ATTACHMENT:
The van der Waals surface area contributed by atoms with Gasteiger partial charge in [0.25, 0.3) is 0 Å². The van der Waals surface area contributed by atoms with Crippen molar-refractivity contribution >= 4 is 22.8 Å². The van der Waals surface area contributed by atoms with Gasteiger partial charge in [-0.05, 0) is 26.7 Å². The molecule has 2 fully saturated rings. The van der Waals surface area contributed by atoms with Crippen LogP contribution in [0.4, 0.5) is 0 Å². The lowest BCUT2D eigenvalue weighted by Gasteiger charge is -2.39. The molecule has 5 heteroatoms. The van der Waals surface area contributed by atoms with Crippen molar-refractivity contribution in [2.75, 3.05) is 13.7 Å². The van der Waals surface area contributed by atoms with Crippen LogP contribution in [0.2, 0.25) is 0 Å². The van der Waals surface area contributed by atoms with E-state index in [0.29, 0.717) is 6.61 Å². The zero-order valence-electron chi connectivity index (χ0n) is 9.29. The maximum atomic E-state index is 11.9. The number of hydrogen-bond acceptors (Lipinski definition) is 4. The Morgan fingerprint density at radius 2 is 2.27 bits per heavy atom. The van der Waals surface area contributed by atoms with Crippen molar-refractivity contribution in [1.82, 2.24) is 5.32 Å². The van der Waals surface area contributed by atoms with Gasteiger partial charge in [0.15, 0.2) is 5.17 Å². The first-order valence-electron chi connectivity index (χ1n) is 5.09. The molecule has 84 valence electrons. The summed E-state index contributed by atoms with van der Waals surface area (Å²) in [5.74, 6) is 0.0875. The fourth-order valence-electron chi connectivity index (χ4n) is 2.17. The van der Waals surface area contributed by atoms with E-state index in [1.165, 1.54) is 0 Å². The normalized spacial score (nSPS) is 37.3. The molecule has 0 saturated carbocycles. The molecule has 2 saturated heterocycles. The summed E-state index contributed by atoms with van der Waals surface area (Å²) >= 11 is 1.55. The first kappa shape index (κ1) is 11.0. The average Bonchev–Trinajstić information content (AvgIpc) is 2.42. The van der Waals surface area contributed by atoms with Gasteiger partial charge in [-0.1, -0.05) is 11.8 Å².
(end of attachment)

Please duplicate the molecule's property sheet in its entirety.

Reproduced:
The van der Waals surface area contributed by atoms with Gasteiger partial charge in [0.25, 0.3) is 0 Å². The van der Waals surface area contributed by atoms with Crippen molar-refractivity contribution >= 4 is 22.8 Å². The van der Waals surface area contributed by atoms with Gasteiger partial charge in [-0.05, 0) is 26.7 Å². The molecule has 2 fully saturated rings. The van der Waals surface area contributed by atoms with Crippen LogP contribution in [0.4, 0.5) is 0 Å². The lowest BCUT2D eigenvalue weighted by Gasteiger charge is -2.39. The molecule has 5 heteroatoms. The van der Waals surface area contributed by atoms with Crippen molar-refractivity contribution in [2.75, 3.05) is 13.7 Å². The van der Waals surface area contributed by atoms with Crippen LogP contribution in [0.2, 0.25) is 0 Å². The van der Waals surface area contributed by atoms with E-state index in [0.29, 0.717) is 6.61 Å². The zero-order valence-electron chi connectivity index (χ0n) is 9.29. The maximum atomic E-state index is 11.9. The number of hydrogen-bond acceptors (Lipinski definition) is 4. The Morgan fingerprint density at radius 2 is 2.27 bits per heavy atom. The van der Waals surface area contributed by atoms with Crippen molar-refractivity contribution in [1.82, 2.24) is 5.32 Å². The van der Waals surface area contributed by atoms with Gasteiger partial charge in [0.15, 0.2) is 5.17 Å². The first-order valence-electron chi connectivity index (χ1n) is 5.09. The molecule has 84 valence electrons. The summed E-state index contributed by atoms with van der Waals surface area (Å²) in [5.74, 6) is 0.0875. The fourth-order valence-electron chi connectivity index (χ4n) is 2.17. The van der Waals surface area contributed by atoms with E-state index in [1.165, 1.54) is 0 Å². The normalized spacial score (nSPS) is 37.3. The molecule has 0 saturated carbocycles. The molecule has 2 saturated heterocycles. The summed E-state index contributed by atoms with van der Waals surface area (Å²) >= 11 is 1.55. The first kappa shape index (κ1) is 11.0. The average Bonchev–Trinajstić information content (AvgIpc) is 2.42. The van der Waals surface area contributed by atoms with Gasteiger partial charge in [-0.1, -0.05) is 11.8 Å².